A new edtech startup, zyBooks, is taking a "less text, more action" approach to an old classroom staple: the textbook.
The company's online, interactive books, designed primarily for lower-division STEM courses, have been brought into University of Arizona classrooms by Roman Lysecky, an associate professor in the Department of Electrical and Computer Engineering. The UA is one of some 250 universities using zyBooks today.
Lysecky thinks adapting to different kinds of student learning should be the goal of an instructor.
"We're supposed to help more students be successful and gain knowledge," he says.
Many universities are moving away from tradition in STEM courses, in favor of more engaged, dynamic kinds of learning. The electrical and computer engineering courses Lysecky teaches used to be centered on lectures and readings, but he's not so sure that learning environment is in the best interest of contemporary students.
The UA joins seven other universities, including Brown University and the University of Pennsylvania, in spearheading the Association of American Universities' five-year initiative to improve the quality of undergraduate educational experiences in STEM. And as a project leader for this AAU STEM Initiative on the UA campus, Lysecky thinks zyBooks represents the kind of learning experience students need and deserve.
The startup's vision made sense to him from the get-go.
"It seems that the textbook is less and less students' go-to source of information. So maybe the traditional style of textbook isn't translating very well to some of the modern teaching practices," Lysecky says.
As the co-lead of zyBooks' authoring efforts and a zyBooks author himself, he has produced content for "Programming in C," "Programming in Java" and, most recently, "Data Structures Essentials."
Lysecky joined the zyBooks team in 2012 after one of the co-founders, his former University of California, Riverside, doctoral adviser Frank Vahid, asked him to author his first book on programming.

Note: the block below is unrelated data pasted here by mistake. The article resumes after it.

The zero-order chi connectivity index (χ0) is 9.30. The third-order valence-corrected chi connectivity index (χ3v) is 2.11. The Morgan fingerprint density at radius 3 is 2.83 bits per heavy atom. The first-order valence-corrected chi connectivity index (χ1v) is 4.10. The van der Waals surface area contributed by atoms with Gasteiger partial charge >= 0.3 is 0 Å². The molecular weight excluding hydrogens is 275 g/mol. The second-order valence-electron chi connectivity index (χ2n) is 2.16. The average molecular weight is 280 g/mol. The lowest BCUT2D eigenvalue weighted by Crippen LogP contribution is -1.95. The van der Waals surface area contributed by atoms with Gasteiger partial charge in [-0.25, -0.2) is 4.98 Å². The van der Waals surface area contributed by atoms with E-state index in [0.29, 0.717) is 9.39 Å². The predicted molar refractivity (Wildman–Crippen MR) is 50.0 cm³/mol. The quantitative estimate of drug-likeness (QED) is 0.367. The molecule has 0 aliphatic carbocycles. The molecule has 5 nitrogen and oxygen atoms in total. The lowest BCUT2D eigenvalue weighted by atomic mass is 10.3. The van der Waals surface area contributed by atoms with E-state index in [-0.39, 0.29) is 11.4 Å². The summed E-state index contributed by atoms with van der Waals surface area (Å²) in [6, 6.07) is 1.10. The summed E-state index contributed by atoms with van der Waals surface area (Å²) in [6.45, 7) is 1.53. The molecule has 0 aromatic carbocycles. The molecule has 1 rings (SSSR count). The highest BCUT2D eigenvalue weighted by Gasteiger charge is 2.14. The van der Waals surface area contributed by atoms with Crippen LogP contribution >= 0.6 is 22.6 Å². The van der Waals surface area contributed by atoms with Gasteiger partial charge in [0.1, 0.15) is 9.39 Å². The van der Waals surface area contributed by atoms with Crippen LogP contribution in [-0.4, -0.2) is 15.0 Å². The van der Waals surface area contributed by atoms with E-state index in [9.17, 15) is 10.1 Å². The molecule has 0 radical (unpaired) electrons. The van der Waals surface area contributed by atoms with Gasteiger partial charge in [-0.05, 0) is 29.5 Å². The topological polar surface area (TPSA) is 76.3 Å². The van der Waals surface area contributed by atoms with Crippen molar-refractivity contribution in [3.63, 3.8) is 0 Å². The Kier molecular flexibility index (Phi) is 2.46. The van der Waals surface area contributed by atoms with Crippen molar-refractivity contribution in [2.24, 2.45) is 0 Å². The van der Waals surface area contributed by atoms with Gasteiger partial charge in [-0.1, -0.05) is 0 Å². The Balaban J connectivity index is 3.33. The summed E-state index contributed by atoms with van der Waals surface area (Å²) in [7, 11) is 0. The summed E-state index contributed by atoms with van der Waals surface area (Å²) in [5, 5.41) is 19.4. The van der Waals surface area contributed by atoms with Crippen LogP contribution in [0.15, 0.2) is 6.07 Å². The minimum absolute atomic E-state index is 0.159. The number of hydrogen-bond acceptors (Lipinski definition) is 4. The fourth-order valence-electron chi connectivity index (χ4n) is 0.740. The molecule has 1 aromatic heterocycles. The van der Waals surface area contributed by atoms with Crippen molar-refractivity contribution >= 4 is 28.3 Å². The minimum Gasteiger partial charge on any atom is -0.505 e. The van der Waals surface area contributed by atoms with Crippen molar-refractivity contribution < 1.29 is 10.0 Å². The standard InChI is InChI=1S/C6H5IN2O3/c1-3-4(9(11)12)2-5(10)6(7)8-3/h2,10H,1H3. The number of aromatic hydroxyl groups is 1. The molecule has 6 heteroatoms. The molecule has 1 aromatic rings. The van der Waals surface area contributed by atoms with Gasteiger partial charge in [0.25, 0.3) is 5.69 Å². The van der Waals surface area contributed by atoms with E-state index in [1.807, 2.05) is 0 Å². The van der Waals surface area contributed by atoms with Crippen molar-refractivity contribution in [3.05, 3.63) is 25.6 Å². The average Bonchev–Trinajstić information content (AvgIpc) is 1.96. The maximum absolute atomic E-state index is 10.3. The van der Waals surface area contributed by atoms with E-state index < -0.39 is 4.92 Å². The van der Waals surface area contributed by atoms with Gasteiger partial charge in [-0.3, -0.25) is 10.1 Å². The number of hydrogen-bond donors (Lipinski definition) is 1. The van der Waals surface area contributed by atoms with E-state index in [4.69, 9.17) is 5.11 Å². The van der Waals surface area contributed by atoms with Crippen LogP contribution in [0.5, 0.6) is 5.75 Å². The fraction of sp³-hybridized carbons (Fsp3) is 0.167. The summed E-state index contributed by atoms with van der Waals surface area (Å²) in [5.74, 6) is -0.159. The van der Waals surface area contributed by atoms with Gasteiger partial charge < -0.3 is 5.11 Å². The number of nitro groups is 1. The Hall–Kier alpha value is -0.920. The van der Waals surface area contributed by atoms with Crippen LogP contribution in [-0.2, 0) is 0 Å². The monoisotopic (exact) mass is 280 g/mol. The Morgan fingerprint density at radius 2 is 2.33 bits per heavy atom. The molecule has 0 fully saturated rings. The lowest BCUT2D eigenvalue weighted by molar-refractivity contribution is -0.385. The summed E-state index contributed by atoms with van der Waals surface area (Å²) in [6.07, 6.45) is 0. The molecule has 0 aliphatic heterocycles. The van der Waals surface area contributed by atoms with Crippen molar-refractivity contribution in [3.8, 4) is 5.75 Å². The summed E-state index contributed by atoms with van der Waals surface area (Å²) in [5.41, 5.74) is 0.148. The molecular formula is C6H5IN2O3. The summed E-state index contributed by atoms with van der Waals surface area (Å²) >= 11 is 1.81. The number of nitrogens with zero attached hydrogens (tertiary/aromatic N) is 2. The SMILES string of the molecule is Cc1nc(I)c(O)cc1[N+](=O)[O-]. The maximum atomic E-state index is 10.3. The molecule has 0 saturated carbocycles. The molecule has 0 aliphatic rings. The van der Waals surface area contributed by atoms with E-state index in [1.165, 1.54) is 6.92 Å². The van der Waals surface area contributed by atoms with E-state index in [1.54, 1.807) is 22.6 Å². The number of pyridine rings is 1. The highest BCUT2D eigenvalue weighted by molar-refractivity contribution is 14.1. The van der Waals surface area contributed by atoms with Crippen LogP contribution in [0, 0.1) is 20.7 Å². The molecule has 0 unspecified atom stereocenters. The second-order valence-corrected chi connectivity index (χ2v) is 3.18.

As a student-focused startup, zyBooks keeps its eye on two things today's students covet most: cost efficiency and grades that reflect true understanding of the material.
A zyBook costs a fraction of its old-school counterpart and has been shown to improve grades. A research paper that was named "Best Paper for Computers in Education" at the 2015 annual conference of the American Society for Engineering Education found that using zyBooks' interactive learning material increased student performance by more than a quarter of a letter grade compared to traditional textbooks. It increased performance by more than a third of a letter grade for students in the lower quartile.
Although zyBooks now offers just 14 books, most of them related to computer science, it is expanding and will be moving into other lower-division STEM courses. "Those are the ones that a lot of students take early on and really struggle with," Lysecky says.
zyBooks are used for three different electrical and computer engineering courses on campus, including ECE 175, an introductory course in programming. Instructors have used zyBooks to teach this large class for the last two years, and this semester about 350 students are enrolled.
"Text is not the ideal way to describe these topics," Lysecky says. "You can describe them much better by creating interactive animations. When you teach a student, you want to interact with them. You want to ask them questions that lead them to think and come to correct answers."
But in a large, lower-division course, that can be tough.
"So we're translating that idea into zyBooks," Lysecky says.
Questions are built into each chapter of a zyBook, meant not for assessment but for learning.
"This way we reinforce their understanding, or we break down misconceptions. We're trying to provide that learning environment in the book," Lysecky says, adding that the books are meant to function similarly to how he might work with a struggling student who turns up at office hours.
For him, it all comes down to active learning.
"It's about improving student learning, and helping students succeed in critical courses for their long-term success," he says.